Wednesday, August 17
Toronto: The new Berlin.
Store guns in central depot
mayor: No reason to have a firearm at home, Miller
Tuesday, August 16, 2005
Gun owners in Toronto may soon be prohibited from
keeping their firearms at home even if they are
properly licensed and registered, Mayor David Miller
"There's no reason to own a gun in Toronto --
collector or not. If you are a collector and you have
a permit, the guns need to be stored in a way that
they can't be stolen. And perhaps a centralized
facility of some kind could accomplish that goal," Mr.
Miller told the National Post. "The law requires gun
owners to have proper storage, but obviously not
everyone adheres to that."
Following a spate of shootings in Toronto, the Mayor
has asked city lawyers and the police to determine
whether the municipality has the "legal ability" to
require individuals to store their weapons at a secure
facility such as a gun club.
"It's a very serious issue and I don't have all the
answers to it, but I've spoken to the [Police] Chief
as well as our own legal department to see what we can
do," Mr. Miller said.
The Mayor has repeatedly blamed lax gun laws in the
United States for some of Toronto's violence, saying
half of the firearms in the city originated in the
While pressing the federal government to stem the
smuggling of guns across the border, Mr. Miller said
steps must also be taken steps to address domestic gun
"I understand there was one theft from a collector two
years ago, where some of the guns were recovered after
being used in murders in Toronto," he said.
Police have also speculated a theft in June of 46
handguns, along with three rifles and ammunition, from
a collector in Port Hope, 100 kilometres east of the
city, has contributed to the recent increase in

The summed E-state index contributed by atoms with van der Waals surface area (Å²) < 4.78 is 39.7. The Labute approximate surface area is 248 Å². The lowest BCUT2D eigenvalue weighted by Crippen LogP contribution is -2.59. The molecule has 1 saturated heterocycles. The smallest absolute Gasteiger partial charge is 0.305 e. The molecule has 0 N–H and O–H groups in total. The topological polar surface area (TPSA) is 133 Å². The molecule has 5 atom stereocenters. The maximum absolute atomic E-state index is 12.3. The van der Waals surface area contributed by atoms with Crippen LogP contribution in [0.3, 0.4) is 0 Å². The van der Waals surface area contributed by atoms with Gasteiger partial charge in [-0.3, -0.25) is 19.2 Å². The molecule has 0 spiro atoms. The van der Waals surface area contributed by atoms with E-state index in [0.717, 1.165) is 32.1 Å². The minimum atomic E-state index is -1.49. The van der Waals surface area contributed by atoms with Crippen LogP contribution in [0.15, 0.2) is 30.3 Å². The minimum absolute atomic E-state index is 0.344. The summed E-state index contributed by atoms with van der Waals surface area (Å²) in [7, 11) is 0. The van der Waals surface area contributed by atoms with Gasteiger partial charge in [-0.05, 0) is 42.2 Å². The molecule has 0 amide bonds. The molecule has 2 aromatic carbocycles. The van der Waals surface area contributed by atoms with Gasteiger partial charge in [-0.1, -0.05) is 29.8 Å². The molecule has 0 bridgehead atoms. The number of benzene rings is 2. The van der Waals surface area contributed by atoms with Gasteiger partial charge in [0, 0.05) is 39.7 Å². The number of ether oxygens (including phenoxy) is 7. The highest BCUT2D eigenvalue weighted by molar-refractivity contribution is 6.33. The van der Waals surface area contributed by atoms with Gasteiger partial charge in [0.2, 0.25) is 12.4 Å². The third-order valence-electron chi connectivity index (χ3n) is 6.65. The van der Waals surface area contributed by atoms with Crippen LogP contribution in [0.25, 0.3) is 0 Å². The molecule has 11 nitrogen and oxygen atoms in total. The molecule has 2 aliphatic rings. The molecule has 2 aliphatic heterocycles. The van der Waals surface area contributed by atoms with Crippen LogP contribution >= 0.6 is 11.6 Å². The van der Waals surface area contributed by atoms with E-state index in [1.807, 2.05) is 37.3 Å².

Mr. Miller noted several U.S. cities such as Chicago
have passed ordinances restricting handgun ownership.
But legal gun owners argue the new rules would only
make life simpler for criminals.
"It would just put all the firearms in one place so
they could all be stolen at one time," said Eric Greer
of the Ontario Arms Collectors Association. "That
would be a wonderful thing."
Mr. Greer added the Mayor's proposal would not prevent
criminals from acquiring weapons, noting Canada
enacted its first handgun registry in 1934.
"It hasn't made one iota of difference. And the reason
is the people that registered their handguns don't
commit the crimes. The people who commit crimes don't
register their guns. It's as simple as that," he said.
Other gun owners said they are tired of being
conflated with murderers and thieves.
"There are legal gun owners all over Ontario who don't
go around brandishing their guns, who go through the
whole rigamarole to get licensed properly," said Bill,
a member of the Maple Leaf Revolver Club, who asked
his last name not be used citing safety concerns. "The
Mayor's not thinking properly."
He added most gun owners would support tough sentences
for individuals caught using firearms to commit a
"At most of the clubs, you will hear people say,
'Arrest the guy, look at the law and if the law says
to throw him away for five years or 10 years, do it,'
" the gun owner said.
Mr. Miller agreed the courts must be more stringent,
noting individuals caught with weapons currently are
routinely released on bail.
"If somebody has a gun, that's illegal, whether or not
they've shot it should be irrelevant. They should be
treated like they've shot it and tried to kill
somebody," he said. "So when they come to court, they
shouldn't get out. They should be kept in court until
© National Post 2005
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